some fresh affliction to fight against

The first was my lord's leaving his people here: crossed crests. To a country I knew not,
wondered where, awoke unhappy.
I left, fared any road, friendless, an outcast,
sought any service to staunch the lack of him ('Wife's Lament', p. 58)

The loss of him is felt as a wound. The importance of having someone to be your companion is also expressed by the sorrow and intense depression both the husband and wife feel while neither had the other's friendship. From the moment of waking the wife feels she is half-whole:

I see the thorns thrive up there in thick coverts
on the banks that baulk these black hollows
not a gay dwelling. Here the grief bred
by lordlack preys on me. Some lovers in this world
live dear to each other, lie warm together
at day's beginning. I go by myself
about these earth caves under the oak tree
Here I msut sit the summer day through,
here weep out the woes of exile,
the hardships heaped on me. ('Wife's Lament', p. 59)

She imagines her husband remembering her:

He remembers too often
less grim surroundings. Sorrow follows
this too long wait for one who is estranged. ('Wife's Lament', p. 59)

The husband's family reveal that they look at marriage as something intensely serious when they drastically banish her for disloyalty. For the betrayal of love banishment and divorce are the only possible and a just desert. It may also be that the husband's family planned this and manipulated the couple so that they would be separated permanently once the husband went away on his own. The family fomented his jealousy and anger:

Then his kinsmen ganged, began to think
thoughts they did not speak, of splitting the wedlock
so -- estranged, alienated -- we lived each
along, a long way apart; how I longed for him!

In his harshness he had me brought here;
and in these parts there were few friendly-minded
worth trusting.

Trouble in the heart now:
I saw the bitterness, the bound mind
of my matched man, mourning-browed
mirk in his mood, murder in his thoughts.('Wife's Lament', p. 58)

In 'The Husband's Message' there seems to be another voice who says of the husband that he is not relieved to be alone even though everything is done to make him forget:

. . . the man has now
laid his sorrows, lacks no gladdeners;
he has a hoard and horses and hall-carousing
and would have everything within an earl's having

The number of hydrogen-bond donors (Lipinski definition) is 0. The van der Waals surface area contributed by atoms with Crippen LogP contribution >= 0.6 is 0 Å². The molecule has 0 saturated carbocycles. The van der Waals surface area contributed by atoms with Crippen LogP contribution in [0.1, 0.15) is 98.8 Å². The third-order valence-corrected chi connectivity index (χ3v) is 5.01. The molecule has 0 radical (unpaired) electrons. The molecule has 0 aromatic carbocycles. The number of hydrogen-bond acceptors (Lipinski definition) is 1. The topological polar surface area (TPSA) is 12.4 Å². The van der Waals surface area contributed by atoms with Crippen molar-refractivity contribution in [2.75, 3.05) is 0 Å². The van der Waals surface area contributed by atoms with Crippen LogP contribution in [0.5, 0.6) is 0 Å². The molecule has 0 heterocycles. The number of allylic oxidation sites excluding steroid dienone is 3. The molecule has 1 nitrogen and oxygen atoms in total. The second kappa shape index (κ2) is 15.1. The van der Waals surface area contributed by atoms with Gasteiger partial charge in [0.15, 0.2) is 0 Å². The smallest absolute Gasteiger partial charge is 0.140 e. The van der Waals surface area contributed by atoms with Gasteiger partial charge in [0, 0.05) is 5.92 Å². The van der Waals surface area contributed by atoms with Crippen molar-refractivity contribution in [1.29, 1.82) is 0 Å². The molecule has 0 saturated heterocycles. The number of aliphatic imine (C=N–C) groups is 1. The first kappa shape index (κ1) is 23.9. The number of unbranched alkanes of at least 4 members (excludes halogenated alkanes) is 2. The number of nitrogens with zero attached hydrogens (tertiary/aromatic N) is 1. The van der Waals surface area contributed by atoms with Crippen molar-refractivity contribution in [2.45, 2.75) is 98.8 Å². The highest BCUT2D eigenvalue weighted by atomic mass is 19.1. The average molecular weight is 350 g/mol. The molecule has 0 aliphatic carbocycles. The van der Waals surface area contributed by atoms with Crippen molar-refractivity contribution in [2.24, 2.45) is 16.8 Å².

had he my lady with him. ('Husband's Message', p. 61)

The story of the two poems shows us that even in marriages where the two were at first happy and satisfied, temptation, lust, a desire to wander, vulnerability can destroy the pair. It seems an opportunist preyed upon the lonely wife. Although the wife knows and remembers the happiness he had shared wit her husband, when he leaves her, she misses him and is afraid. This is when the opportunist she curses stepped in:

May grief and bitterness blast the mind
of that young man. May his mind ache
behind his smiling face! May a flock of sorrows
choke his chest.('Wife's Lament', p. 59)

In the words carved onto the token of 'The Husband's Message' we find out there was a war going on or he fell into a feud with his own family:

The carver of this token entreats a lady
clad in clear stones to call to mind
and hold in her wit words pledged
often between the two in earlier days:
then he would hand you through hall and yard
lord of his lands, and you might live together
forge your love. A feud drove him
from his war-proud people.('Husband's Message', p. 60)

In her loneliness and fear, partly deliberately alienated by her husband's family from him, she came upon an attractive man and succumbed to temptation. The young man had a much more fun-loving spirit, handsome face, beautiful body:

. . . May his mind ache
behind his smiling face! May a flock of sorrows
choke his chest! He woudl change his tune
if he lived along in a land of exile
far from his folk.('Wife's Lament', p. 59)

The young man seems to have deserted her. Meanwhile her husband's family had turned him from her. It's not clear which happened first; it doesn't seem to matter to the wife now.